Chris Gallagher, Executive Business Coach at Upfront Business Development shares the elements of a successful sales meeting.
As a business development consultancy, our central purpose is to win new business for our clients; we find new clients come on board owning a mixture of sales skills, some requiring more sales coaching than others.
Whether you are new or experienced to driving new business meetings, you will agree that holding meetings with prospects and closing sales face-to-face requires mastering a whole range of strategies and sales skills.
This is why Upfront has noted 7 steps to successful meetings to get your sales conversions flowing.
Step 1: Understand your audience.
Before deciding what you need to cover, and the best delivery method, here are some key considerations:
a. Who is attending the new business meeting?
b. What are their specific job roles, and reasons for attending this meeting? If you cannot get this information in advance, ask them to introduce themselves and what they are looking to achieve from the meeting.
c. How many prospects will attend? This will affect whether or not you choose to use a presentation, or use a more informal medium like questions and answers. The more people present, the greater the requirement to use a presentation.
Step 2: Understand yours and your prospect’s objectives.
What are you looking to get out of this meeting, and what are the objectives of the customer? As the agency supplier you are looking to gain some form of decision from the prospect to move to some agreed next steps. This can be anything from a further meeting, additional meetings with other people such as the Financial Director, an invitation to pitch, a commitment to buy, or many others.
Step 3: Do your research.
You must do some research into the client before any sales meeting. The amount and detail required for this is dependent upon the size of business and opportunity. As a rule of thumb, the greater the opportunity, the greater the amount of research required.
What the company does, how large they are as an organisation, and their previous and current situation concerning your service offering are the bare minimum. Along with this, who you are meeting, and their specific role in the process is essential to avoid “time-wasting” meetings with non-decision makers.
Step 4: Have a good structure.
The following is an ideal structure:
• Opening – be clear about why you are here, how you will run the meeting, and what you expected outcome.
• Identify the need – establish the prospects current situation, their challenges specific to your service offering, and their criteria for selecting any supplier.
• Presentation – in bigger sales cycles, you would present this in a follow up meeting. This enables you to write a presentation bespoke to the prospect, and based upon your understanding of their specific needs.
• Deal with objections that arise – very rarely do clients agree to purchase without having some concerns, such as: “It’s too expensive”. There are only ever six or seven regularly occurring objections so learn the best answers for all of them.
• Agree next actions/close the business. In small sales processes you may be able to close the deal on the day. In larger sales cycles, this may be the first of many meetings to come and your “close” is on a further meeting.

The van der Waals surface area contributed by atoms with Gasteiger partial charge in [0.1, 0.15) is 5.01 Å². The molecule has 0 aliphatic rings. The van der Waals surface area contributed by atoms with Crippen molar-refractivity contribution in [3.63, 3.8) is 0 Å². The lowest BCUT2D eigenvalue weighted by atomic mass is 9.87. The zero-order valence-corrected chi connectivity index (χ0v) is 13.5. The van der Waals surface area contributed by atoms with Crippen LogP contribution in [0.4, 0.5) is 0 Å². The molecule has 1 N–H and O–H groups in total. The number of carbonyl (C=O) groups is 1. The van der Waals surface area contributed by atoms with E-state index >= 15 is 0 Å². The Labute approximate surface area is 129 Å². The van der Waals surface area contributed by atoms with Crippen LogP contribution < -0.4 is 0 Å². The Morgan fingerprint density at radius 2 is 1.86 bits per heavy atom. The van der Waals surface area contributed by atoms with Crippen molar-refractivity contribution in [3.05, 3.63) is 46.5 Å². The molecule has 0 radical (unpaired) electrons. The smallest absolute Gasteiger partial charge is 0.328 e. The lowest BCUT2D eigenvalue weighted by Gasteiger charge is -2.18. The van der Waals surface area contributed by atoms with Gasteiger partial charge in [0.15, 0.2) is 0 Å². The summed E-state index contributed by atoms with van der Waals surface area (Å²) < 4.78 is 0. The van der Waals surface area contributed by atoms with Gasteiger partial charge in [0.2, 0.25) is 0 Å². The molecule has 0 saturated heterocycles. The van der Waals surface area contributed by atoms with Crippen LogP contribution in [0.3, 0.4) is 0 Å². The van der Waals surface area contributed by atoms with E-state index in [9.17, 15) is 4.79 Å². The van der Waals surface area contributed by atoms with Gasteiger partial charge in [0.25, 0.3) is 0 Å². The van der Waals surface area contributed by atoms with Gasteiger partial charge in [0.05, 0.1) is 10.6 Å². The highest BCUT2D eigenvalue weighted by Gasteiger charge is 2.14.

Step 5: Make sure you understand where you are in the sales cycle.
It is important that you understand what stage you are at in your sales cycle. Your meeting could be any one of:
• first meeting – exploring client situation and challenge
• presentation of your service or a specific aspect of it
• negotiation of sale
• implementation or training of solution, or
• up-sell for further business.
Each meeting needs to be introduced and delivered very differently. The first meeting is going to be very question based, as you explore every aspect of the client situation relevant to your offering.
Step 6: Use a first class presentation.
A few simple rules to avoid de-valuing your sales pitch by using a poorly prepared or visually unattractive presentation are:
• Make the presentation visually interesting. In an ideal world, flash should be used, but impractical if you need to edit your presentations frequently, where PowerPoint will suffice. That said, you can embed a mini flash presentation within an editable presentation driven by some small headers on the front page of a presentation, alongside your company logo (typical headings can be “testimonials”, “financials”, “proposal”).
• Rely on key phrases or topic headers and imbed “interest peaks” including, graphs, pie charts, and testimonials, etc.
• Do not under use or over use animation. This can become distracting.
• Always have a backup for transferring your presentation to a client workstation.
• Know in advance how much time you have. If the client reduces the time you have to pitch, do not rush through a one-hour presentation in fifteen minutes. Discuss the most salient points or re-appoint another time.
Step 7: Agree next steps.
No matter how good your sales meeting went, and regardless of how impressive you were, if there are no agreed next steps, there is no sale. As discussed earlier, the next steps can be any number of things dependent upon the stage at which you currently are in the overall process.
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